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Cat Bathing as a Martial Art

Found on Jerry Pournelle's Web site

 

Ha! This reminded me of a story I read on Usenet a short while ago. Unfortunately it was posted unattributed and I have no idea who the author is.

 

 

Cat Bathing As A Martial Art

Some people say cats never have to be bathed. They say cats lick themselves clean. They say cats have a special enzyme of some sort in their saliva that works like new, improved Wisk - dislodging the dirt where it hides and whisking it away.

Iíve spent most of my life believing this folklore. Like most blind believers, Iíve been able to discount all the facts to the contrary, the kitty odours that lurk in the corners of the garage and dirt smudges that cling to the throw rug by the fireplace.

The time comes, however, when a man must face reality: when he must look squarely in the face of massive public sentiment to the contrary and announce: "This cat smells like a port-a-potty on a hot day in Juarez."

When that day arrives at your house, as it has in mine, I have some advice you might consider as you place your feline friend under your arm and head for the bathtub:

Cats have no handles. Add the fact that he now has soapy fur, and the problem is radically compounded. Do not expect to hold on to him for more than two or three seconds at a time. When you have him, however, you must remember to give him another squirt of shampoo and rub like crazy. Heíll then spring free and fall back into the water, thereby rinsing himself off. (The national record for cats is three latherings, so donít expect too much.)

In a few days the cat will relax enough to be removed from your leg. He will usually have nothing to say for about three weeks and will spend a lot of time sitting with his back to you. He might even become psychoceramic and develop the fixed stare of a plaster figurine.

You will be tempted to assume he is angry. This isnít usually the case. As a rule he is simply plotting ways to get through your defenses and injure you for life the next time you decide to give him a bath.

But at least now he smells a lot better.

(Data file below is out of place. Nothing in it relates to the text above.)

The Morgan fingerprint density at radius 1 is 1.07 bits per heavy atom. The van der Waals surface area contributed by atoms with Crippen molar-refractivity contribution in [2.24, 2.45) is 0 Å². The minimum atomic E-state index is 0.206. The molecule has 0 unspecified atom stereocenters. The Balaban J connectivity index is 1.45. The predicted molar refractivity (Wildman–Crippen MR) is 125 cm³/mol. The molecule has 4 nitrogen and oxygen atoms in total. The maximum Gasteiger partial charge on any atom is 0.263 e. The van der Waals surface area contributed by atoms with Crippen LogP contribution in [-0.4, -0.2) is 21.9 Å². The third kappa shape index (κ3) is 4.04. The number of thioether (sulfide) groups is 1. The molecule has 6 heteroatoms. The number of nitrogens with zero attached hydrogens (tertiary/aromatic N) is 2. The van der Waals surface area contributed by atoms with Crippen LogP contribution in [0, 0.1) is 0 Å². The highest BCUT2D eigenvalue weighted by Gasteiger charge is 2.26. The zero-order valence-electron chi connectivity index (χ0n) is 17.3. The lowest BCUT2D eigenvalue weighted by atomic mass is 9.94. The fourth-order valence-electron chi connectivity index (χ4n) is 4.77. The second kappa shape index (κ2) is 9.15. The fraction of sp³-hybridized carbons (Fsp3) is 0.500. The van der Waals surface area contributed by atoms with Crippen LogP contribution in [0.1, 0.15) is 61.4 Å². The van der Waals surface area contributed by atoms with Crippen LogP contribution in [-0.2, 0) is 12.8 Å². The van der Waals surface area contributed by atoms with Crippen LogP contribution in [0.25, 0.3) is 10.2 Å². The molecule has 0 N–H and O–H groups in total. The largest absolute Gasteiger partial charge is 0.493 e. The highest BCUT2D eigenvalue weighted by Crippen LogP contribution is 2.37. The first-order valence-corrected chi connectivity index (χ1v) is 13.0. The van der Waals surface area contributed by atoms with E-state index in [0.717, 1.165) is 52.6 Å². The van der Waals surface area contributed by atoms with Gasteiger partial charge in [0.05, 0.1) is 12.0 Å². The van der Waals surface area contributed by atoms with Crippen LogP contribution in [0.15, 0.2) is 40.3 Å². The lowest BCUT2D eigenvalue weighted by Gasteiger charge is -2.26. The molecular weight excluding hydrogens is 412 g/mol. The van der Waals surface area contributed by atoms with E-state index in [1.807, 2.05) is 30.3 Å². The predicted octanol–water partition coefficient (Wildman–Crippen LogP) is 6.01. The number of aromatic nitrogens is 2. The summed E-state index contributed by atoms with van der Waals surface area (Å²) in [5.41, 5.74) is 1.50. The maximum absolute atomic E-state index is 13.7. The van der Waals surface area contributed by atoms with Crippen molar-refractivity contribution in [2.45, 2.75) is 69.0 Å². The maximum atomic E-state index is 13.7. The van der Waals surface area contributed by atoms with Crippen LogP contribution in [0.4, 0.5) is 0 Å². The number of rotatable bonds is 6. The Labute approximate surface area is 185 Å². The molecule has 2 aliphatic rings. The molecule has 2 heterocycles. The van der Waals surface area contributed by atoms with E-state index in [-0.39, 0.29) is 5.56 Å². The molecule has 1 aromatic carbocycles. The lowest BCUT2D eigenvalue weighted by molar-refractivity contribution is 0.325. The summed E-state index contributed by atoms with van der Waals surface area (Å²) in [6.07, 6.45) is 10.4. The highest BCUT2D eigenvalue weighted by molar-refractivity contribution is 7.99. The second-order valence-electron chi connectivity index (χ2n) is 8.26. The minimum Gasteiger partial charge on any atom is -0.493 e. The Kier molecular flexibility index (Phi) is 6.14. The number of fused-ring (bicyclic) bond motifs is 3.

Stephen Schulze [smschulze@erols.com]

Actually, we used to wash our cat and while she probably didn't actually like it, she put up with it. We used the double sink. I filled each side with warm water, tepid actually, putting flea soap in one side and leaving the other with plain water.

I then put on a leather motorcycle jacket, siezed the cat, and before she knew what was happening lowered her into the soapy water, being careful not to let her head go under, and not to get soap in her eyes. The look on the cat's face was rewarding, actually: total shock. "You did this to ME? But I am a CAT!"  But once in the sink it was hard for her to get at me, and after a while she realized that she was getting a lot of attention, it was actually warm, and nothing all that awful was happening.

Come rinsing time I put her into the other half that was already filled. I figured running water was NOT a good idea. Got her all rinsed off and rolled her in a towel for drying. A thick towel, so that the claws couldn't get through. Dried her off and let her go. Streak. But after a while she came back, and since this happened once a week at least after that -- my wife is allergic to cats and this was the only way to keep both wife and cat -- Samantha got more or less used to it, and while I won't say she liked it, she didn't object. I didn't even have to wear the leather jacket.

The dog thought it was all very amusing to watch, and they'd get together and discuss it afterwards. (Our cat was grown when we got this dog, and she raised that puppy right; in fact if a strange cat invaded the yard, she'd use the doggy door to come in, get the dog, lead him out to the back, and have him chase the other cat.)

I miss that cat, but my wife's allergies are enough that I can't have another. Oh Well.

===

 

The Proper way to bathe a cat.

1. Pick up cat by hair on back.

2. Dunk cat in warm water.

3. Place cat on screen window, where cat will remain due to having sunk his claws into the screen.

4. Shampoo, rinse, repeat.

5. Lean window screen, (with cat attached) against wall outside in the sun to dry.

6. Cat will come loose of window screen when it feels like it.

(Caution, this only works once per cat)

claflin@trib.com

If that often...